What begins with an introductory information session for those interested in participating leads to an intensive 30-hour training program, made up of a background and DMV record check, finger printing, submission of an autobiography and interview. Not everyone who begins training ends up at a judge-led swearing-in ceremony, which also marks the start of the matching process between 1,000 youth and 650 legal advocates.
A longtime teacher, Patricia was forced to retire in 2010 because of the loss of nearly 95% of her vision. Derica, a black 4-year-old labrador-retriever mix, has been glued to her side ever since. The seeing-eye dog also provided an additional companion to the boys, she said, adding,"They're just in love with her."
"I got involved with CASA after I retired from teaching because I wanted to continue working with children," Patricia said. "I wanted to be able to go and do things with them, but I'm visually impaired so I asked Rich to join me because I can't drive."
Patricia's interest in education also motivated the couple to attend CASA classes equipping them to be educational representatives for children who lack that type of backing. A young girl, with whom they will soon begin work, already has a caseworker but no one to assume her educational responsibilities.
While CASA requests that advocates meet their children at least twice a month, the Robitailles tried spending 15 to 20 hours a month with the twins. The group went to the park, library and beach and took in movies.
When the boys would notice the couple waiting for them outside their school, they would run toward them to say hello and bombard them with details about their day.
They didn't always behave this way.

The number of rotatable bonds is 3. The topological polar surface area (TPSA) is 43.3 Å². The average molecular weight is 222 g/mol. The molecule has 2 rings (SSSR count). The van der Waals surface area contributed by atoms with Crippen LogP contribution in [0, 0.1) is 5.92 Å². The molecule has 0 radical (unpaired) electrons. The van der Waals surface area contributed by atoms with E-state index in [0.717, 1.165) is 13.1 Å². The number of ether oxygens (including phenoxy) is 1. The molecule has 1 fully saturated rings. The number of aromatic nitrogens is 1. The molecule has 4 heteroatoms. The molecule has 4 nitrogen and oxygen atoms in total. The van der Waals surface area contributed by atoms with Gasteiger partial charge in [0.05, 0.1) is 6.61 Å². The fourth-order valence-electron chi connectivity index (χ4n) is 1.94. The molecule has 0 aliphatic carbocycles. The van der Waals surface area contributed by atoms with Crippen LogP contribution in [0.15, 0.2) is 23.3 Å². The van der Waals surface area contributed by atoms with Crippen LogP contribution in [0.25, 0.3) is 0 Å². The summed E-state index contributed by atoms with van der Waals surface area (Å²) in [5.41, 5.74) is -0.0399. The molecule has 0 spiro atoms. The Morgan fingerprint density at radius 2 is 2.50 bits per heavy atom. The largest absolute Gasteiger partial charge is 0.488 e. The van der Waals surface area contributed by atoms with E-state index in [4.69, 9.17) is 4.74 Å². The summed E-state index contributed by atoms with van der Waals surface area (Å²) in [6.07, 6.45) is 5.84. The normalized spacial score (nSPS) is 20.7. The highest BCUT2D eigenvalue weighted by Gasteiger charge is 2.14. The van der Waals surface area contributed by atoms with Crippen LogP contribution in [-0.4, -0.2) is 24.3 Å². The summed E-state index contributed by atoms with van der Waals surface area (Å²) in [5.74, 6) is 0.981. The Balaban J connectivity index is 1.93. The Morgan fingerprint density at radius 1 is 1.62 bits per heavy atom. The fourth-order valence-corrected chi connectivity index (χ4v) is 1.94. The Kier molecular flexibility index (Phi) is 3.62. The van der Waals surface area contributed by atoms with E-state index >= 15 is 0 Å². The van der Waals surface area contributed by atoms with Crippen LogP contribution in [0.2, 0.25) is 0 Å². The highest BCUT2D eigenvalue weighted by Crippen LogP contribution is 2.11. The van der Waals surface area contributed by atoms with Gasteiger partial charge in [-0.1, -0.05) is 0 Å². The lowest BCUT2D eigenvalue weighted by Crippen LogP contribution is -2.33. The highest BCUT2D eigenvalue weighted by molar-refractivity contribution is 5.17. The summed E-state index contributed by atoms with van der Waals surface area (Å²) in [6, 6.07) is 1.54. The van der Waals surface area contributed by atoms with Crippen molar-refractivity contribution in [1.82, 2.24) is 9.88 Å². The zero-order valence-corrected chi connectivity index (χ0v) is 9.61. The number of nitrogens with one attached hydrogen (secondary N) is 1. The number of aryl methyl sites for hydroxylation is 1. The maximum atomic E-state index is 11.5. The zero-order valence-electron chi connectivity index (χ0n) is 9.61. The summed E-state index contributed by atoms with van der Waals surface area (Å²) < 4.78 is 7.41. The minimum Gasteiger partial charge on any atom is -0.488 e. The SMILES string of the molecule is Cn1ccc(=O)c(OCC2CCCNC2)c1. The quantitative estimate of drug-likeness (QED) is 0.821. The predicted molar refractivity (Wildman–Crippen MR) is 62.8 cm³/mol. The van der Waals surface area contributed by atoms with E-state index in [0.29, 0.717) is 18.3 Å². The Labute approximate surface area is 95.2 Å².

"The boys were very shy and withdrawn at first, and demonstrated tantrum-like behavior because they felt threatened and insecure," Patricia recalled. "Now I see tremendous growth — I've watched their confidence build. They approach situations differently since we started seeing them and also verbalize what they like and don't like."
While it is common for the brothers to build Legos and play ball with Richard — before and after which the Robitailles are showered with hugs — the couple avoids expensive outings and gifts. This creates competition within children in foster care, they said — a situation they have been asked to avoid.
"That misses the point of what CASA really is," Patricia said. "It's not to be extravagant. It's just to be a down-to-earth and supportive person."
Kirkland indicated that "trust and mutual respect" are at the core of these one-on-one relationships, which have only one goal — the children's best interests.
"Many of the relationships between an advocate and their child last a lifetime," Kirkland said, recalling one who homed in on a hearing-impaired child's need to learn sign language, or at the very least be provided with an aide, while another investigated birth and school certificates only to realize that a child had been accidentally placed in the wrong grade.
"This kind of stuff happens a lot because these kids move around so much and things fall through the cracks," she said. "CASA provides someone who cares about, listens to and respects them. And it means so much to the children that they are doing it because they want to, not because they are being paid."
Despite occasionally getting frustrated with a system that renders them "powerless" even when their boys are facing challenges that may demand extra assistance, the Robitailles offer compassion and help the best they can. Not as emotional about the siblings as their mother is, the couple have even guided her on handling diverse circumstances.
"It's just nice for us to see the boys be warm, happy and content with their lives right now, or at least most of the time," Patricia said.
If You Go
What: Celebration of Children Black and White Ball
Where: Hyatt Regency Huntington Beach Resort & Spa, 21500 Pacific Coast Hwy., Huntington Beach
When: 5:30 to 11 p.m. Saturday, May 18